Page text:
Of course, in Palm Springs, one never really forgets Hollywood with street names like Frank Sinatra Drive, Bob Hope Dr or Dinah Shore Dr.

Palm Canyon Boulevard has a star studded sidewalk just like Hollywood,with many unfamiliar names. And like Hollywood Blvd in LA, there are lots of tourist shops with t-shirts, cheap momentos and postcards. Lots of sidewalk cafes and chain type restaurants. However, no matter how cheesy it is, you always have the lovely views of the brown mountains in the distance and the tall lovely palm trees. I was very happy strolling down the boulevard and watching all the other tourists enjoying themselves. We were happy to be there, too.

annetti Jan 29th, 2012 09:32 PM

A bit off the beaten track, tourist-wise was the Moorten Botanical Garden at 1701 South Palm Canyon. Started by the father of the present owner, an avid cacti collector and a former Keystone Cop who came to Palm Spring for his health. The day we visited, the local photography club was there. Understandably since I have never seen so many unusual cacti in one place. The most memorable were the horizontal cacti lying like snakes or the snow white cacti that seemed appeared to be enveloped in a shroud. I think it was $4 admission. There's a small gift shop. The surrounding neighborhood is interesting, too with some lovely mid century architecture.

annetti Jan 29th, 2012 09:44 PM

We also strolled Paseo Drive in Palm Desert, touted as the Rodeo Drive of the Desert. It is about a mile long with the usual high end and not so high end shops. Stores such as Saks, Banana Republic, Restoration Hardware and some art galleries line the streets interspersed with Starbucks. However, the street is immaculately maintained with lots of flowers and no graffiti. Every building looks brand new.There were a few people shopping, the "ladies (or men) who shop" were not very visible. Mostly tourists enjoying the warm weather with few shopping bags in sight. One store owner said business was pretty dismal, but much improved since 2008. I got bored pretty easily and we did not stay long.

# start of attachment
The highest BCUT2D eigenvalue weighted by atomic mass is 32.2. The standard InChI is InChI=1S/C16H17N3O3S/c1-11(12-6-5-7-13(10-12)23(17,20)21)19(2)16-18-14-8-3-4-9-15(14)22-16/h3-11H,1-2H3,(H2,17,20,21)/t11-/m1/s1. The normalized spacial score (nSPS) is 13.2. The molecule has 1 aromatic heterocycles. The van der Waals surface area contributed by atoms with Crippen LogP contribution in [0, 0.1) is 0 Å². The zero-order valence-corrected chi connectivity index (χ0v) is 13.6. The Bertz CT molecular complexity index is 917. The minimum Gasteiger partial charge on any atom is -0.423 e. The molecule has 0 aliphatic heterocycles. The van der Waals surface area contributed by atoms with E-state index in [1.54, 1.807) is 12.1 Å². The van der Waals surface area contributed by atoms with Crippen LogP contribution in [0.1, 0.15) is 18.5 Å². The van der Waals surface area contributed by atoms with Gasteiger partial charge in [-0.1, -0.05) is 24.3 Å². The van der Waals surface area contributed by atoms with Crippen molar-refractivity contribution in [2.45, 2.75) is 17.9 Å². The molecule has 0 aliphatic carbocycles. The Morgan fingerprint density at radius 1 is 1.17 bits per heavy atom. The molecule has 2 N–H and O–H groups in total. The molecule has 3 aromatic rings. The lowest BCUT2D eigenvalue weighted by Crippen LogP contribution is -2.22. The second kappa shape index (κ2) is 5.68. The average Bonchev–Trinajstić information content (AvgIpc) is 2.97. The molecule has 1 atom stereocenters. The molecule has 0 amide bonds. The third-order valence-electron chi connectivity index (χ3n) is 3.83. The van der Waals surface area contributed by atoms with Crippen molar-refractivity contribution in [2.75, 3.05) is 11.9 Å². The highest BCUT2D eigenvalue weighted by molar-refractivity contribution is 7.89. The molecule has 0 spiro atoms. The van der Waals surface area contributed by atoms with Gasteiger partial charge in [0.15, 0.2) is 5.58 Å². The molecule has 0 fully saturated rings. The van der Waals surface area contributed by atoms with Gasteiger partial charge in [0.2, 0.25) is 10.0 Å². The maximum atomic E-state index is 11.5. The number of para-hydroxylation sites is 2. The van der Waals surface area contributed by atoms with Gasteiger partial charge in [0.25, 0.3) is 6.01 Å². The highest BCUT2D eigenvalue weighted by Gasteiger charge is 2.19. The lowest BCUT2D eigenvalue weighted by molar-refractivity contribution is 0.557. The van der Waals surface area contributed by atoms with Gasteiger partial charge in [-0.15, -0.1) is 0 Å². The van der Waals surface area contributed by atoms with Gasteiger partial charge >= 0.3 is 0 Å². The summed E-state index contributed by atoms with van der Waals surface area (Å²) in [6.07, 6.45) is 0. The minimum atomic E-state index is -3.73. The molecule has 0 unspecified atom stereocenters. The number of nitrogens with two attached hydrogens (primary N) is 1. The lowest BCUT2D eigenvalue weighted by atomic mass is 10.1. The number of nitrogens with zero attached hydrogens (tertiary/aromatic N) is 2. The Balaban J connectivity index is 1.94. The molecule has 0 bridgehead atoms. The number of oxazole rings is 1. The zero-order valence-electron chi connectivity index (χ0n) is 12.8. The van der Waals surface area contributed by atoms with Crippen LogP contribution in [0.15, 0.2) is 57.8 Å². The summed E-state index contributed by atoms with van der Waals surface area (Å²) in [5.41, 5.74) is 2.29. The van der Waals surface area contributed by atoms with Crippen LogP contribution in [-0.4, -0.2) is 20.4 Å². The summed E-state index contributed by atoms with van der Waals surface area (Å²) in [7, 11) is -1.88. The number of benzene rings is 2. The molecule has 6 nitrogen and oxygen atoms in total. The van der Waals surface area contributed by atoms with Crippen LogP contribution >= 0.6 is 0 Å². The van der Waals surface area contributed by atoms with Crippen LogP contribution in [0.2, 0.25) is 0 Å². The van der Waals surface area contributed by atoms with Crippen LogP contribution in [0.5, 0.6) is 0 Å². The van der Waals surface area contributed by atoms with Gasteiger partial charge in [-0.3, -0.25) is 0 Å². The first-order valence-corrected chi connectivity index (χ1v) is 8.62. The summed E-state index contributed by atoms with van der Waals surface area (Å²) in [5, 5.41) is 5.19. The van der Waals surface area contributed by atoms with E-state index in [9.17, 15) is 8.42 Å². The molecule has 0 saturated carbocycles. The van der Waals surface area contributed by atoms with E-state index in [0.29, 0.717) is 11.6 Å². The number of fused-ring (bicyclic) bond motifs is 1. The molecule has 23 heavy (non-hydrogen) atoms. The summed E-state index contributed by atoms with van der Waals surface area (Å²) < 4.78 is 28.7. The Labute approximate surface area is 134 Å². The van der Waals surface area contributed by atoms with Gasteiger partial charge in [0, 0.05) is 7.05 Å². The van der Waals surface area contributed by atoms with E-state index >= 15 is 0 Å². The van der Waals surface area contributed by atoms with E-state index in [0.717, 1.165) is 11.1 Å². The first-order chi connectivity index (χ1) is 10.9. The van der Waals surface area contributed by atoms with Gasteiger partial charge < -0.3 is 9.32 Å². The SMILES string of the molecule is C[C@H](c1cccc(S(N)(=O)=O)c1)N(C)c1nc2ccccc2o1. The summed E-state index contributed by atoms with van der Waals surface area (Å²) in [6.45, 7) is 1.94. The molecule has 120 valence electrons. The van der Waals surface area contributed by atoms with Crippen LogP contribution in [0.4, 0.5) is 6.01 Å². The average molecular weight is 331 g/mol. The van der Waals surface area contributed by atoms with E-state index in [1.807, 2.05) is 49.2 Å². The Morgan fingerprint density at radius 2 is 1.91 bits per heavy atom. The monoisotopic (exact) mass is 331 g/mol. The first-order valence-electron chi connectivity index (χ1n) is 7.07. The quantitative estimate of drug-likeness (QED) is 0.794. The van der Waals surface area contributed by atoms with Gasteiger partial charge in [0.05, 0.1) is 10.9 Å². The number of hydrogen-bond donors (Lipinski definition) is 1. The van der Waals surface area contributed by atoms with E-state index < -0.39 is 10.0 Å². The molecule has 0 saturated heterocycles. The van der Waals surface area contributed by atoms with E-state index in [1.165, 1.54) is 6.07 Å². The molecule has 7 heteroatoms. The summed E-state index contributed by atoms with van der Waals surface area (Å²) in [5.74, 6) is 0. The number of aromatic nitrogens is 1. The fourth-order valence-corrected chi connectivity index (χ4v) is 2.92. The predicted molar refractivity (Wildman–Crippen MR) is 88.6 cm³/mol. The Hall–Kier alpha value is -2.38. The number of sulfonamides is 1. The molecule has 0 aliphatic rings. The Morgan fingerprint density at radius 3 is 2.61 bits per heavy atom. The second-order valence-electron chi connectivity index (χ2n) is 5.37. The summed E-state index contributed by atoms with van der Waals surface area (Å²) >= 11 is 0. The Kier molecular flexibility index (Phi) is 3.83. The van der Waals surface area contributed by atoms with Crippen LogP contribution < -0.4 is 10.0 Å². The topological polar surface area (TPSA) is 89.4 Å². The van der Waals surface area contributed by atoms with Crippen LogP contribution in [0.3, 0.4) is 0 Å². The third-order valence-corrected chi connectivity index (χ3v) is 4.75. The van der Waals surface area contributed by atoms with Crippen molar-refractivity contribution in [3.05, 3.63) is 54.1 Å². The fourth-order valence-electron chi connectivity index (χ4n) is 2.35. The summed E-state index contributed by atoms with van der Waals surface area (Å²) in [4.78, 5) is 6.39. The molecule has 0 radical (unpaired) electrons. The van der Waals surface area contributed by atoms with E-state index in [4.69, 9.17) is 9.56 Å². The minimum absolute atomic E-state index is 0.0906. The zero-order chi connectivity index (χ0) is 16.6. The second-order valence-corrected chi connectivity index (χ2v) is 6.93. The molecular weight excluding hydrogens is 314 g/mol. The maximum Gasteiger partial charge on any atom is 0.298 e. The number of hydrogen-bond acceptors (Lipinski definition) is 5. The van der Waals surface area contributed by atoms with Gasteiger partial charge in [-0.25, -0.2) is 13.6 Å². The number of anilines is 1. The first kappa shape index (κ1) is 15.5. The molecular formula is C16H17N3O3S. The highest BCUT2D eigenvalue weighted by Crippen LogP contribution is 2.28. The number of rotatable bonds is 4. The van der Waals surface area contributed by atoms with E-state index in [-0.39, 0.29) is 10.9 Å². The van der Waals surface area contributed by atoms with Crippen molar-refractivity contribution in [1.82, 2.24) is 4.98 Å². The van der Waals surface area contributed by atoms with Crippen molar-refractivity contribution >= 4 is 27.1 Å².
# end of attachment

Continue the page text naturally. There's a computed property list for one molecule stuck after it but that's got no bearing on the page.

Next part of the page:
qwovadis Jan 30th, 2012 03:49 AM

nice report Living Desert nice for me also loved the Tram up into the mountainsin Palm Springs great report.Hope you
managed to avoid all the meth trailer factories around the Salton Sea one ugly foamy little place.

qwovadis Jan 30th, 2012 03:50 AM

Indian Canyonshike was nuce when there last very pretty.

annetti Jan 30th, 2012 10:21 AM

Thank you, qwovadis. It has been ages since we've been around Salton Sea. I was wondering if it had improved at all. Guess not. Also, liked Indian Canyon for hiking, though did not do it this time round.

All and all, Palm Desert proved a wonderful respite from LA; we had forgotten what a beautiful place the desert can be in the wintertime. What a deal, a dramatic change in scenery from a Calif beach town to the desert in 2 hours and all on a half tank of gasoline. Loved it!

Bob_Bogard Jan 30th, 2012 12:35 PM

Hi Annetti -

Thanks for the mention of the museum , but you called it by our former name (Palm Springs Desert Museum) instead of our actual name (Palm Springs Art Museum). Also, the name of the photo exhibition you mentioned is "Backyard Oasis: The Swimming Pool in Southern California Photography 1945-1982." The musuem is open for free every Thursday from 4-8 p.m. and the second Sunday of every month. Could you possibly correct that in your entry? Thanks so much.

Bob Bogard
Director of Marketing Communications
Palm Springs Art Museum
760-322-4814
[email protected]

annetti Jan 30th, 2012 12:41 PM

Bob: I can't edit my entries, but I think you have done an excellent job of setting the record straight. BTW, you have a wonderful group of docents working there.

I was a bit flummoxed by the middle aged "couple" sitting on a bench in the entryway. Like others, I thought they were alive, but realized a couple hours later they were still in their original seats. Really enjoyed the museum.

annetti Jan 31st, 2012 06:47 PM

Probably should conclude this thread by saying, that all went well at both homes. Our home was clean. Trash emptied, soiled sheets and towels left in a laundry basket as agreed on our washing machine, a very nice thank you note and a bouquet of yellow roses.

I like to think they were equally pleased with the care we took of their home and they had interesting things to do while in our area.

We, too left them a thank you note, a bottle of Calif Olive oil (our home exchanger likes to cook).

Home exchange for those pondering their first exchange, gives you room to spread out, a place to cook even if it's frozen meals -- it's wonderful not to be in a cramped hotel room. Also, there's no rush to run out and see every tourist sight in 24 hours when there's no hotel bill hanging over your head.

All in all a wonderful visit. Palm Desert will be on my list of places to revisit, hopefully via a home exchange.